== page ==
Today in class we were trying to bring clarity to some of the words that Wesleyan Church Wesleyans use in relation to the Bible. These are words like inspiration, authority, inerrancy, and so forth. The clarity comes, I think, when we are careful about the type of literature we are talking about.
So what authority does a biblical narrative have over us--it's telling a story, not commanding us to do something? Or what does it mean to say that the psalmist is inspired when he exclaims, "My God, my God, why have you forsaken me?" Or what does it mean to say that the command to love our neighbor is inerrant? Sure, we can come up with answers to such questions, but they do not fit naturally with the genre in question. It's like asking someone if they believe you can hammer a nail with a pipe wrench. I suppose you would answer, "Yes?" but the question seems a little confused.
So here was my attempt today to line up terms with genre categories:
Infallible is an overarching category that is best defined to say that Scripture never fails to accomplish God's intended purposes, which are various (rather than the strange definition used in the 20th century that used the word to limit the "inerrancy" of the biblical texts).
Some of those purposes include:
1. truth telling passages match with the word inerrant (with caveats about metaphorical language, language of limited scope, and the place of the text in question in the flow of revelation).
2. commands match with the word authority (with caveats about differences between their time and our time, hyperbole, the scope of the command, and the place of the command in the flow of revelation)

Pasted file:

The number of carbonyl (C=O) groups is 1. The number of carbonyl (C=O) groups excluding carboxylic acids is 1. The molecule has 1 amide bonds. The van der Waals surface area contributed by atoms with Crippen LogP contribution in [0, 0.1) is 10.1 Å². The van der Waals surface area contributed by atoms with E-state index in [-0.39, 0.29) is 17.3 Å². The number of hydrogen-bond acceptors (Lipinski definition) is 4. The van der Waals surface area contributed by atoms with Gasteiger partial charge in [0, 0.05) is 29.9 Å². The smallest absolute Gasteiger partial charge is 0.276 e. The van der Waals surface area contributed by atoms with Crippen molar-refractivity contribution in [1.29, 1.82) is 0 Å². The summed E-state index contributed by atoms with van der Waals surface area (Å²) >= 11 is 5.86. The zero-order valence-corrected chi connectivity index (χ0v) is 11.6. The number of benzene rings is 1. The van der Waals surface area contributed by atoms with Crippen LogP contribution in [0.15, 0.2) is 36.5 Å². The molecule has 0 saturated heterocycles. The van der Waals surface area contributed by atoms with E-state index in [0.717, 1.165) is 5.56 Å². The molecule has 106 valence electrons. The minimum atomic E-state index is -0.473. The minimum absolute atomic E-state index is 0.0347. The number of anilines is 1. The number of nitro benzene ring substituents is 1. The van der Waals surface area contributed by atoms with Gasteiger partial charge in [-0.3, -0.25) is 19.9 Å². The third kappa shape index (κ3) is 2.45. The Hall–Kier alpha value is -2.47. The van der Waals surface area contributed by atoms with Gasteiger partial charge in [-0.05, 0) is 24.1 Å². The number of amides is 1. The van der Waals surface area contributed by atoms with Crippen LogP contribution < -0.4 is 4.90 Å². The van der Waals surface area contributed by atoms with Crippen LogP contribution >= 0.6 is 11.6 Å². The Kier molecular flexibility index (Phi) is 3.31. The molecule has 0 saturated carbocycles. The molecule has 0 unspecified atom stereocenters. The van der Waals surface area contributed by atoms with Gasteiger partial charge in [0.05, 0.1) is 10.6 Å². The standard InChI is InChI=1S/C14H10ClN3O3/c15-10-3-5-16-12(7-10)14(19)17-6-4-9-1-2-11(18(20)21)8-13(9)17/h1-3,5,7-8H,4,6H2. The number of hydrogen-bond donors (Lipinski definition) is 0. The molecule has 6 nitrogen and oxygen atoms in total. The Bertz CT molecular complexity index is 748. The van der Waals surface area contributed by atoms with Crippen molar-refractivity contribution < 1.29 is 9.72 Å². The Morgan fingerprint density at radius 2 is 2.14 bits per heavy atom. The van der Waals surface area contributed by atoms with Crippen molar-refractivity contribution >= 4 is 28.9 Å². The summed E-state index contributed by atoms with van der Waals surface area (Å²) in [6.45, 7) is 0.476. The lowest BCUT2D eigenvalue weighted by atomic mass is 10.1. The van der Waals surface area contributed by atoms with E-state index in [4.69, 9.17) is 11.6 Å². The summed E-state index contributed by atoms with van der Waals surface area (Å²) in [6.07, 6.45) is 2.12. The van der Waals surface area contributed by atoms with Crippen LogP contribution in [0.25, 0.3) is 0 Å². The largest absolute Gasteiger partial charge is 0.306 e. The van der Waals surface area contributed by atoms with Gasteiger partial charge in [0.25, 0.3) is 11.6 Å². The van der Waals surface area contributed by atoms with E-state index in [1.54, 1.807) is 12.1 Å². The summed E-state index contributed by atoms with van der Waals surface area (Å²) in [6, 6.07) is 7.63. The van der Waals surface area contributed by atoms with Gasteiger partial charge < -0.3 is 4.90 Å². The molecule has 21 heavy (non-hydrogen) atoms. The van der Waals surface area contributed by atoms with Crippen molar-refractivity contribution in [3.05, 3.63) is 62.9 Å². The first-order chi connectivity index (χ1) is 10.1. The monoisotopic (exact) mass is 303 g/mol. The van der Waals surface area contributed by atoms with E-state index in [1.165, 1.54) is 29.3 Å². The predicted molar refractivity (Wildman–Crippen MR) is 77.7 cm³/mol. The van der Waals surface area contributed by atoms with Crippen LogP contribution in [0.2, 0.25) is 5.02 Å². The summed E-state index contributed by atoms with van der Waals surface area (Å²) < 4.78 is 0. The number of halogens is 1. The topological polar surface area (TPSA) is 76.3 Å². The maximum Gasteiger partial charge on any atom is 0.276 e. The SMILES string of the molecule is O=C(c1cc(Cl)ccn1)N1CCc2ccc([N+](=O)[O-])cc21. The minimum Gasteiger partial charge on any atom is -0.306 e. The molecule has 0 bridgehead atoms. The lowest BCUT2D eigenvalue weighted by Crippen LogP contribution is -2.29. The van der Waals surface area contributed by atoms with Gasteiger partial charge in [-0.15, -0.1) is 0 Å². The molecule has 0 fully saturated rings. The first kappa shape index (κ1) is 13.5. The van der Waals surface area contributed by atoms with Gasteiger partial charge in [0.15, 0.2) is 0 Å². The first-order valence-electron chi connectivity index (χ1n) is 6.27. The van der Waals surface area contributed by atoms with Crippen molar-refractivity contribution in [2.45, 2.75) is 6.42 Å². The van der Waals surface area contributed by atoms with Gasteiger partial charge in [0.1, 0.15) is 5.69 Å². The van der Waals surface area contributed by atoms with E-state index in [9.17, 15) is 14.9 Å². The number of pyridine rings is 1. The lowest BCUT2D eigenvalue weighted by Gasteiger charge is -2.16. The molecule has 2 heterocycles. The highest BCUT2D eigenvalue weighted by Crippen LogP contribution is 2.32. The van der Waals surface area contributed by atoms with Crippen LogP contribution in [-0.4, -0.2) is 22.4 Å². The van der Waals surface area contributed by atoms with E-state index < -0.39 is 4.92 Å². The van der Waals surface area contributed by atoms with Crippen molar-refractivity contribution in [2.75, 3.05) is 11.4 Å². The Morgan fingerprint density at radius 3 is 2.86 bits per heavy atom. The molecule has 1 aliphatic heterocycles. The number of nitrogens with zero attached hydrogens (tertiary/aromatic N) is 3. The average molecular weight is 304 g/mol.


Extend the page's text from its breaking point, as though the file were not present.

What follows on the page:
3. promises match with the word trustworthy (with caveats about God's freedom to cancel promises on the basis of human repentance or hardheartedness). Proverbs are not promises but statements of general truth which sometimes have exceptions.
4. narratives played various roles in the history of the Bible's composition. Their primary purpose was to express theological truths about God and Israel or about Jesus and his followers. When read as Scripture, they are expressions of our Christian identity and provide the stories of our family.
It makes sense to speak of all of the above purposes as inspired, as God-breathed truths, commands, promises, and narratives, remembering their intended scope and level of literality, and their place in the flow of revelation.
5. Some texts, further, are human expressions, such as psalms of thanksgiving or prayers for God to destroy Israel's enemies, for babies to be bashed against rocks and for troubling individuals to emasculate themselves. Again, although we could no doubt think up a way to use the word "inspired" in relation to them, they seem rather to tell us that it is okay to get angry at God or be puzzled at what He is up to.
Anyway, this is what we came up with today. Any thoughts?